Should the Premier League delay the start of the season with the scheduling of international friendlies three days before the opening fixtures?
International friendly matches are often inconvenient and frustrating for club managers in the top leagues around the world as they see many of their star players leave to play in a largely meaningless fixture. The fear of seeing a player pick up an injury during friendly internationals has forced many managers to do their best to keep many of their key individuals away from these games or to at least make sure they don’t have to play the full match so they aren’t over exerted before returning to their clubs. Mid-season friendlies have always caused Premier League managers to grumble and moan but with 2 months still to go before the start of the new season, there is already a debate on the topic after the announcement of a number of friendly games scheduled for Wednesday 10th August, three days before the new Premier League season kicks off.
Included on the Wednesday 10th August friendly schedule are games such as England v Netherlands, Republic of Ireland v Croatia, Scotland v Denmark, Germany v Brazil, France v Chile and Italy v Spain to name a few of many with a host of other European teams and Asian sides such as Japan and South Korea also in action. Also on the slate of games that day is a European Championship qualifier for Northern Ireland as they host the Faroe Islands. The organisation of these fixtures in conjunction with the start of the new season seems rather poor to say the least as the players involved will have been working through pre-season to improve their fitness levels for the start of the new campaign whilst others will be just settling into new clubs before travelling to their various international fixtures on the Wednesday evening and then returning to their respective clubs again in time to prepare for the Saturday league games.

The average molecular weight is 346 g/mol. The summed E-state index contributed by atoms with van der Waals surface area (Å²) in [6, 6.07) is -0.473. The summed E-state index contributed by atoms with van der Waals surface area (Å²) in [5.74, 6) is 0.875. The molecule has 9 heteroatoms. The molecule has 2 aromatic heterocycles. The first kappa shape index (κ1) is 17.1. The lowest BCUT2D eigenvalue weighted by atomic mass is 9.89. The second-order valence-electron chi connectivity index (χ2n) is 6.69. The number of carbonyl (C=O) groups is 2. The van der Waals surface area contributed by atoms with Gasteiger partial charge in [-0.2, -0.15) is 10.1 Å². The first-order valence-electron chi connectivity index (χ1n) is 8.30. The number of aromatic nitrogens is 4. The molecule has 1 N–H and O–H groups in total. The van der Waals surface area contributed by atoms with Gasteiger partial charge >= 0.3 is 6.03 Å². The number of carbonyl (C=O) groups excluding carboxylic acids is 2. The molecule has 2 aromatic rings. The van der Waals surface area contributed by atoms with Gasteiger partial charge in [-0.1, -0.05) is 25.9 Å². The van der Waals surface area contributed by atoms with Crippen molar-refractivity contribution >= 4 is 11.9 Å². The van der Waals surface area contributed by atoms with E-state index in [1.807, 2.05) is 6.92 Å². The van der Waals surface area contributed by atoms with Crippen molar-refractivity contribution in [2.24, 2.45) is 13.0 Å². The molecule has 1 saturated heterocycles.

Liverpool manager Kenny Dalglish voiced his concerns with the timing of the friendly matches stating “I would ask why the season is starting on a Saturday when there are friendlies the midweek before” whilst also suggesting that it would be more sensible to have scheduled the opening Premier League games for Sunday 14th August.
This was also an issue in the run up to last season when a number of friendlies including England’s 2-1 win over Hungary, were scheduled on August 11th, again three days before the start of the season. It was Harry Redknapp who voiced his opinion on the timing of the games asking “Can someone tell me why you have an international game the same week the season is starting?”
It is easy to see how these friendlies may disrupt team’s preparations for the opening weekend of the Premier League season, as well as those Championship and possibly League 1 and 2 teams who may lose one or two players to the international fixtures after having them around for just one game. It could be argued that the players should have little problem in participating in the friendlies before turning out for their clubs over the weekend a few days later as they will be well rested from the summer break and should have worked themselves up to match fitness through pre-season by the second week of August. It would seem sensible enough to simply open the Premier League season on Sunday 14th to allow players an extra day to return to their teams and it is safe to say that there will be a number of other managers who share Dalglish’s quandaries on the decision to start the Premier League season three days after the international fixtures.